Triathlon: Rio event will be Leeds versus the world
By Mitch Phillips
RIO DE JANEIRO (Reuters) - Triathlon was invented in San Diego, made famous in Hawaii and polished on the beaches of Australia but the sport’s current epicenter, home to five Britons with serious Olympic prospects, is the slightly less glamorous northern British city of Leeds.
Alistair and Jonny Brownlee, gold and bronze medalists in the 2012 Games, have always been based in Yorkshire, eschewing warm-weather training camps in South Africa's Stellenbosch and Boulder, Colorado, that have attracted so many of their compatriots over the years to instead bike and run on the same lanes and fells they knew as boys.
Their success, and that of coaches Jack Maitland and Malcolm Brown and their esteemed high-performance center in Leeds, has persuaded a host of other hopefuls that Yorkshire is the place to be.
Gordon Benson, the surprise third pick for the British team to act as a "domestique" for the Brownlees, was brought up in nearby Halifax, is studying at Leeds University and is now a regular training partner for the brothers.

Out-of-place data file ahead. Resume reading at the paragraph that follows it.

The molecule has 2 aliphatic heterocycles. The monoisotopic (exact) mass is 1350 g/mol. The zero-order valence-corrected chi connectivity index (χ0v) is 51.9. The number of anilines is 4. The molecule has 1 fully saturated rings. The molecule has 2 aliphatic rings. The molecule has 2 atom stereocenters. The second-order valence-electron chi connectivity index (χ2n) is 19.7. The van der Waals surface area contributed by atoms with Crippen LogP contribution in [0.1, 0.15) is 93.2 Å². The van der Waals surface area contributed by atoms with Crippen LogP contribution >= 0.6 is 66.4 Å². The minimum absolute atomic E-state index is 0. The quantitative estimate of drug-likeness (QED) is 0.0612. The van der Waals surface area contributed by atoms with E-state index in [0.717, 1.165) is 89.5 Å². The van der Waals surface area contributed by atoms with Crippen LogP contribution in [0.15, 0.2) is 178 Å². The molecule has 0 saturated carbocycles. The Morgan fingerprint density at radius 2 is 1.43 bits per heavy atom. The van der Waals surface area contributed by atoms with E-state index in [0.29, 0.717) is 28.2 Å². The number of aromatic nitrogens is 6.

On the women's side, 2013 world champion Non Stanford made the move to Leeds in 2011, while Commonwealth Games bronze medalist Vicky Holland joined her two years later. The two women train together, cook together and relax together in the house they share.
Wales-based double world champion Helen Jenkins is the odd one out of the six British Olympians in not calling Leeds home.
Such is the impact the former industrial city has made on the sport that it now hosts the British leg of the Triathlon World Series. The Brownlees finished 1-2 in that one this year of course, while Holland was third in the women's race won by hot Rio favorite Gwen Jorgensen of the United States.
The Brownlee boys are famed for remaining the most grounded of sportsmen despite their success. They shared a house until soon after their 2012 Olympic glory, and still live a stone's throw from each other. Continued...